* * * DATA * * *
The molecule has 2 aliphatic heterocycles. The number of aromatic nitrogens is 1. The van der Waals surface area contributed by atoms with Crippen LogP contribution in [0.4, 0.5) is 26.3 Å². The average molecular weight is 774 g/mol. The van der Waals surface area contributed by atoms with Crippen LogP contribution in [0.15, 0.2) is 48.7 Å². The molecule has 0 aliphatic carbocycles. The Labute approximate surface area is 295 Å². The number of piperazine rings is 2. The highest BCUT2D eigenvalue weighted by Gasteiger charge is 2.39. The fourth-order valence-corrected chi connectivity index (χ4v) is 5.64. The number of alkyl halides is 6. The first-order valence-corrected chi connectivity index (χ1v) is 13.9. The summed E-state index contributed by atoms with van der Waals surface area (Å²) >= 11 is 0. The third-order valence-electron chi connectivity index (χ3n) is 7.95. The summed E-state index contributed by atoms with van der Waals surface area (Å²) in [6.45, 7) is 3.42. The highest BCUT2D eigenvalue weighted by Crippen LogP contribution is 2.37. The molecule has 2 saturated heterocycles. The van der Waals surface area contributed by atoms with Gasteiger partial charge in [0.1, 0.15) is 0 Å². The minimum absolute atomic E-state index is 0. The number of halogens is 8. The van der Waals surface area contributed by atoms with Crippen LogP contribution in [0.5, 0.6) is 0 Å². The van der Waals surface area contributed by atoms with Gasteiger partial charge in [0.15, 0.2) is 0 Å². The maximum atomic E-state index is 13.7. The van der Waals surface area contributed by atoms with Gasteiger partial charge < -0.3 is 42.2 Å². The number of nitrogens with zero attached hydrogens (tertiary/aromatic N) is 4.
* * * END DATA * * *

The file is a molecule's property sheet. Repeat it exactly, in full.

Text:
The molecule has 2 aliphatic heterocycles. The number of aromatic nitrogens is 1. The van der Waals surface area contributed by atoms with Crippen LogP contribution in [0.4, 0.5) is 26.3 Å². The average molecular weight is 774 g/mol. The van der Waals surface area contributed by atoms with Crippen LogP contribution in [0.15, 0.2) is 48.7 Å². The molecule has 0 aliphatic carbocycles. The Labute approximate surface area is 295 Å². The number of piperazine rings is 2. The highest BCUT2D eigenvalue weighted by Gasteiger charge is 2.39. The fourth-order valence-corrected chi connectivity index (χ4v) is 5.64. The number of alkyl halides is 6. The first-order valence-corrected chi connectivity index (χ1v) is 13.9. The summed E-state index contributed by atoms with van der Waals surface area (Å²) >= 11 is 0. The third-order valence-electron chi connectivity index (χ3n) is 7.95. The summed E-state index contributed by atoms with van der Waals surface area (Å²) in [6.45, 7) is 3.42. The highest BCUT2D eigenvalue weighted by Crippen LogP contribution is 2.37. The molecule has 2 saturated heterocycles. The van der Waals surface area contributed by atoms with Gasteiger partial charge in [0.1, 0.15) is 0 Å². The minimum absolute atomic E-state index is 0. The number of halogens is 8. The van der Waals surface area contributed by atoms with Crippen LogP contribution in [0.5, 0.6) is 0 Å². The van der Waals surface area contributed by atoms with Gasteiger partial charge in [0.15, 0.2) is 0 Å². The maximum atomic E-state index is 13.7. The van der Waals surface area contributed by atoms with Gasteiger partial charge < -0.3 is 42.2 Å². The number of nitrogens with zero attached hydrogens (tertiary/aromatic N) is 4.